Send a robot, save a life?

Send a robot, save a life?

Demolition robots are a relatively new form of professional service robot used in the demolition sector to demolish buildings at the end of their lifecycle. These mobile robots leverage a range of end-of-arm tools such as breakers, crushers, drills, or buckets to break through building materials.

Demolition technology is advancing globally and this is having a positive impact on the local sector. While remote demolition has been available for many years in the form of remote-control units that can be fitted to a building, it has its limitations.

“This type of technology is used specifically where there is a risk of soil subsidence during sinkhole remediation. The machine operator is able to control the machine from a distance. However, there is a definite compromise on precision and reactivity,” explains Kate Bester, contracts and project manager at Jet Demolition – the largest demolition company in Africa.

“For the most part, being able to read and assess a structure’s behaviour is paramount to the safety of the team, which is very difficult to do from a distance. For this reason, our use of remote-demolition practices is very restricted,” she continues. Oftentimes, remote-controlled techniques are reserved for instances where it simply is not practically possible to approach a structure safely using conventional demolition techniques; a considered decision is made to approach the structure remotely, in the interest of safety.

Most demolition robots resemble small excavators, minus the cab. They are designed to function effectively in confined spaces and fit, for example, through doorways and stairways. Demolition robots occupy 90% of the total market for construction robots, as the A3 Association for Advancing Automation (North America’s largest automation trade association, representing more than 1,300 organisations involved in robotics, artificial intelligence, machine vision and imaging, motion control, and related automation technologies) points out.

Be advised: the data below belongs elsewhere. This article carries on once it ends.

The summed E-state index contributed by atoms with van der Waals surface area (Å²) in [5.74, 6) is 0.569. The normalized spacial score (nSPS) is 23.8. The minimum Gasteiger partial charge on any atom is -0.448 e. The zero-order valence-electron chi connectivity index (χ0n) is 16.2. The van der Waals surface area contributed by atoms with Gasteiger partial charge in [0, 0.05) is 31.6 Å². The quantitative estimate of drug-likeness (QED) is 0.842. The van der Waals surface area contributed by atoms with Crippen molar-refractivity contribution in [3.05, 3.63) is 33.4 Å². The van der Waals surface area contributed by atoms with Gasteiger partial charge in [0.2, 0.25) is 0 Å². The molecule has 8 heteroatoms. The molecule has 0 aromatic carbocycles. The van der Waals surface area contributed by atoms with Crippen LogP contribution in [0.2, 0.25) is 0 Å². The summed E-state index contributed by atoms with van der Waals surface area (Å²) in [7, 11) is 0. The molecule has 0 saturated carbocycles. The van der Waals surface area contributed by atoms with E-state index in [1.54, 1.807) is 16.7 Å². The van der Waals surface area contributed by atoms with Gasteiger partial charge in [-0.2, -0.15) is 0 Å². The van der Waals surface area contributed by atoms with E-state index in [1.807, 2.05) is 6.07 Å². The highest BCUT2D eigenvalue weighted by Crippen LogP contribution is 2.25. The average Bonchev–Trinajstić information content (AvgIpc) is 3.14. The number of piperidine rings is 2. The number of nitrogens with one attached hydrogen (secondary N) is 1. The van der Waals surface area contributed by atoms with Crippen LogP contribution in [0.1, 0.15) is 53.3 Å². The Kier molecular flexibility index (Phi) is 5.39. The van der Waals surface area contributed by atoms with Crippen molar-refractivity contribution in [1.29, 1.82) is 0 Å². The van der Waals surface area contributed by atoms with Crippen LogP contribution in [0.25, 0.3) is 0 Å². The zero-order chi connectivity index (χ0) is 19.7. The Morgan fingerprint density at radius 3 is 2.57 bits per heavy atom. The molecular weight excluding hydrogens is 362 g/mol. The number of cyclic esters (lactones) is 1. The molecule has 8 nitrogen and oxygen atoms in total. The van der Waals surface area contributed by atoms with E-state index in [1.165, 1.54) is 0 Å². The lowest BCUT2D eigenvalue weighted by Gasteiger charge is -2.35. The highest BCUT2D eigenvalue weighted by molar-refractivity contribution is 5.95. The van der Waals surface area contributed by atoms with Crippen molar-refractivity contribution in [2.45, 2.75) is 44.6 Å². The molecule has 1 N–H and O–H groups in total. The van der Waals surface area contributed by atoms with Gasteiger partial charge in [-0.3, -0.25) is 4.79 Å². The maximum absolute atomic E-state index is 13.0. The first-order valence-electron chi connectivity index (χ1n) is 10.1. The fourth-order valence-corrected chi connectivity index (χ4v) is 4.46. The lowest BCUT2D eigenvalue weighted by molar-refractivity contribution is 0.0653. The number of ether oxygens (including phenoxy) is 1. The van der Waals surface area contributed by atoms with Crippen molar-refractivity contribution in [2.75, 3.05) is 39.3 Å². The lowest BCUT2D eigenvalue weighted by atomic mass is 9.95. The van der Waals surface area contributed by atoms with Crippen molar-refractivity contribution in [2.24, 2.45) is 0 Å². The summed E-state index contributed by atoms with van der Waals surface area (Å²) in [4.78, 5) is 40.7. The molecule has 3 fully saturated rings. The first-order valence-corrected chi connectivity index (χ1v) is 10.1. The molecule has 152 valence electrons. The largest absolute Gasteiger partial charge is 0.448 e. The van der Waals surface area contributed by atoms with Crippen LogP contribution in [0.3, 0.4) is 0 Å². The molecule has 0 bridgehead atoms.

These machines are one of the first commercially viable types of service robot to tackle applications in a traditionally labour-intensive industry. The value of the overall construction robot market was anticipated to be US$321 million in 2022, with a global compound annual growth rate (CAGR) of 8.7% from 2016 to 2022, A3 adds.

In addition to demolition robots, autonomous mobile robots (AMRs) are one of the latest and most innovative automation solutions available. AMRs differ from automated guided vehicles (AGVs) by their degree of autonomy, with AMRs far more independent and adaptable than AGVs; they can navigate complex environments and avoid obstacles without the need for external guidance systems. 

“Automating demolition is all about safety and efficiency,” says Bester, adding that it also has the potential to reduce costs for both demolition and construction companies. Robotic automation places human workers out of harm’s way and allows them to be more productive. She notes that while the initial capex is high due to it being a relatively new technology, the long-term return on investment and impact on health and safety more than offset the initial cost.

“Our main concern is for the safety of people. Our methods, resources, and approach are all aligned exactly to serve this purpose. We have been in business since 1994 and have kept our focus on the main objective of completing a project safely, on time, and to international standards,” concludes Bester.

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SHEQ Management

SHEQ MANAGEMENT is the definitive source for reliable, accurate and pertinent information to guarantee environmental health and safety in the workplace.
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